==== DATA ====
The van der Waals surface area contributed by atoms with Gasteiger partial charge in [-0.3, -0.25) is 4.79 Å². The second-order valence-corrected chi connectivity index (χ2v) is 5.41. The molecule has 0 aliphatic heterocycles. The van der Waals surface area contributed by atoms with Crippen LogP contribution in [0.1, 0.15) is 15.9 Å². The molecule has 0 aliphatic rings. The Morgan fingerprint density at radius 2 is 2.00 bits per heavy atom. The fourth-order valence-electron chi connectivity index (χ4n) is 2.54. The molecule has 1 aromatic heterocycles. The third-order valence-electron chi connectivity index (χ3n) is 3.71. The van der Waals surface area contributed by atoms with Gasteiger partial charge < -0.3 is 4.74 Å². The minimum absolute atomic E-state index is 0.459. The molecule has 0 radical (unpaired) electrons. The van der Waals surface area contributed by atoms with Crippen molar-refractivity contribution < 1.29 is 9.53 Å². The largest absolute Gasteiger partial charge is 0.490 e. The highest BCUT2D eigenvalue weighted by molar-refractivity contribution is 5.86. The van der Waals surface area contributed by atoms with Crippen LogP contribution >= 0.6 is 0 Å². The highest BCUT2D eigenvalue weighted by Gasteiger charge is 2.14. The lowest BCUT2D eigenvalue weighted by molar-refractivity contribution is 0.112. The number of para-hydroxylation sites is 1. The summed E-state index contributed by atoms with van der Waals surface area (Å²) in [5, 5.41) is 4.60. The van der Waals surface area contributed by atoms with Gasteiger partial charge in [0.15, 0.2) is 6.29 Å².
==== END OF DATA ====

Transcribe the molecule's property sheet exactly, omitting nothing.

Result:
The van der Waals surface area contributed by atoms with Gasteiger partial charge in [-0.3, -0.25) is 4.79 Å². The second-order valence-corrected chi connectivity index (χ2v) is 5.41. The molecule has 0 aliphatic heterocycles. The van der Waals surface area contributed by atoms with Crippen LogP contribution in [0.1, 0.15) is 15.9 Å². The molecule has 0 aliphatic rings. The Morgan fingerprint density at radius 2 is 2.00 bits per heavy atom. The fourth-order valence-electron chi connectivity index (χ4n) is 2.54. The molecule has 1 aromatic heterocycles. The third-order valence-electron chi connectivity index (χ3n) is 3.71. The van der Waals surface area contributed by atoms with Gasteiger partial charge < -0.3 is 4.74 Å². The minimum absolute atomic E-state index is 0.459. The molecule has 0 radical (unpaired) electrons. The van der Waals surface area contributed by atoms with Crippen molar-refractivity contribution < 1.29 is 9.53 Å². The largest absolute Gasteiger partial charge is 0.490 e. The highest BCUT2D eigenvalue weighted by molar-refractivity contribution is 5.86. The van der Waals surface area contributed by atoms with Crippen LogP contribution >= 0.6 is 0 Å². The highest BCUT2D eigenvalue weighted by Gasteiger charge is 2.14. The lowest BCUT2D eigenvalue weighted by molar-refractivity contribution is 0.112. The number of para-hydroxylation sites is 1. The summed E-state index contributed by atoms with van der Waals surface area (Å²) in [5, 5.41) is 4.60. The van der Waals surface area contributed by atoms with Gasteiger partial charge in [0.15, 0.2) is 6.29 Å².